"During this time of economic loss and stagnation, most of us are waiting impatiently for a resurgence that brings jobs and restores tax revenues. Fortunately, there are a few signs of hope."

One of the "signs of hope" cited -- actually, the only tangible one cited -- is that the city issued twice as many building permits in the first two months of 2012 as it did in the first two months of 2011. The editorial doesn't mention that the total number of permits issued in January and February of this year was only 56 -- or that, according to an index of leading indicators compiled by University of Oregon economist Tim Duy, the region's economy actually slid backwards in the fourth quarter of 2011.

But never mind: Developer Mike Hollern predicts Bend will have a population of 250,000 by the year 2050, and developer Bill Smith assures us that Bend will grow because of its wonderful "quality of life."

"Central Oregon will need quality leadership, with smart thinking, increased infrastructure and wise use of resources," the editorial says. "It will need to balance the benefits of significant growth with preserving the qualities that make this a great place to live."

Did it ever occur to you, o editorial writer, that people move to Bend precisely because they DON'T want to live in a city of 250,000 -- or even 100,000?

The essential problem with this town (aside from its climate and its middle-of-nowhere location) is that the people who run it are idiots with about as much foresight as a fruit fly.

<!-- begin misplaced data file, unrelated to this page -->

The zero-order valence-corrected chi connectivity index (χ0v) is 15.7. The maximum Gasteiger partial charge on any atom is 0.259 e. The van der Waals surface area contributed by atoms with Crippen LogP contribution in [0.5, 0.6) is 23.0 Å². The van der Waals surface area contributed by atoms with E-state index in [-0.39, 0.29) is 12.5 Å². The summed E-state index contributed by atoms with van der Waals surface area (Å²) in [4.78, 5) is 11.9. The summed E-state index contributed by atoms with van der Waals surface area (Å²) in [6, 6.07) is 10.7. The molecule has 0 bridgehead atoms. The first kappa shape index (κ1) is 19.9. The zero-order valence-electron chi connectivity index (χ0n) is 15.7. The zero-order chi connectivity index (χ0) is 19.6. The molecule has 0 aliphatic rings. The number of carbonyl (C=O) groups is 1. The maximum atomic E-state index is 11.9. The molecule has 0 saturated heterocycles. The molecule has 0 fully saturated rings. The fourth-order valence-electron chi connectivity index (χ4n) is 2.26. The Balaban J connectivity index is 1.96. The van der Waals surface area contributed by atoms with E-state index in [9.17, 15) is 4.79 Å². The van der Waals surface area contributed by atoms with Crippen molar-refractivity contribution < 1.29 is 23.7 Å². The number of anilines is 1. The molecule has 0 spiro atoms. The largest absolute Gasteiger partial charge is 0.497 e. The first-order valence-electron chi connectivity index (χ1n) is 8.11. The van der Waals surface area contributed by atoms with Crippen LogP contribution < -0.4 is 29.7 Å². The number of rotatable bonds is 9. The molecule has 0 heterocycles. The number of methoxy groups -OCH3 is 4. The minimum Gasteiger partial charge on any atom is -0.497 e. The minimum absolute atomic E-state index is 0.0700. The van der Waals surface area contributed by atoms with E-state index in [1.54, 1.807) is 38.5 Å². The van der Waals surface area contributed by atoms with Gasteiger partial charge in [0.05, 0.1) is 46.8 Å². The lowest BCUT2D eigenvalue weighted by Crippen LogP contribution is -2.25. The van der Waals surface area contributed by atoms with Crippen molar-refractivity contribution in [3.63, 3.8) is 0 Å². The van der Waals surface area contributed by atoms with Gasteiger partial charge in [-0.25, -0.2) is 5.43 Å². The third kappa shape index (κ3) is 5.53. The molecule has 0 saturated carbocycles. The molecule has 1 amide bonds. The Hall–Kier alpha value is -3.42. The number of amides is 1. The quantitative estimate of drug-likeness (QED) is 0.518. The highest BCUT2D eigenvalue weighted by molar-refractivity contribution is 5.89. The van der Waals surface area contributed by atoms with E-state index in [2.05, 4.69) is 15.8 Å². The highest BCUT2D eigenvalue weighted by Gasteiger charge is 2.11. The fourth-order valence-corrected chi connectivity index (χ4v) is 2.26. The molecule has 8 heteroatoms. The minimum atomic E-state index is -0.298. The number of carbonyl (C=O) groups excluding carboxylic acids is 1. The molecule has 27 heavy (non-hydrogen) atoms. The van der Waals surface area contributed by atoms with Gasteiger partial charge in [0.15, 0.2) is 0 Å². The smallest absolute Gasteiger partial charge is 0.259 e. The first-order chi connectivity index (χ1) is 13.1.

And that's why Bend sucks, and will suck even harder in the decades to come.

Saturday, March 17, 2012

Here We Go Again

Mike Hollern and Bill Smith, two of Bend's biggest developers, spoke before the City Club of Central Oregon last week. They predicted that Bend will have a population of 250,000 by the year 2050.

No, there aren't any extra zeroes in that number. It isn't a typo. It's 250,000. A quarter of a million.

That's greater than the population of Glendale, AZ, St. Petersburg, FL, Rochester, NY, Madison, WI, Baton Rouge, LA or Salt Lake City, UT, to name just a few.

It is more than three times the present population of Bend, which is hovering around 80,000.

What's going to cause the population of Bend to more than triple in the next 38 years? Well, Mr. Hollern and Mr. Smith were a little vague about that, at least according to the account in our local fishwrapper, The Bulletin. But one thing that Smith said sounded awfully familiar:

"'Quality of life is better here than in many other places,' Smith said. It's an area 'that is constantly being rediscovered' by tourists who visit to ski in the winter, stay at resorts and take in the area's natural resources in the summer."

Ah yes, that good old "quality of life." Wasn't that what all the local boosters back in 2006 or so were saying would insulate Bend from the real estate collapse that was happening in California, Vegas, Florida and other areas?

We were different from those places, they all said. We had a wonderful quality of life. A unique quality of life, even. Everybody wanted to live here.

I don't have to tell you again how that worked out.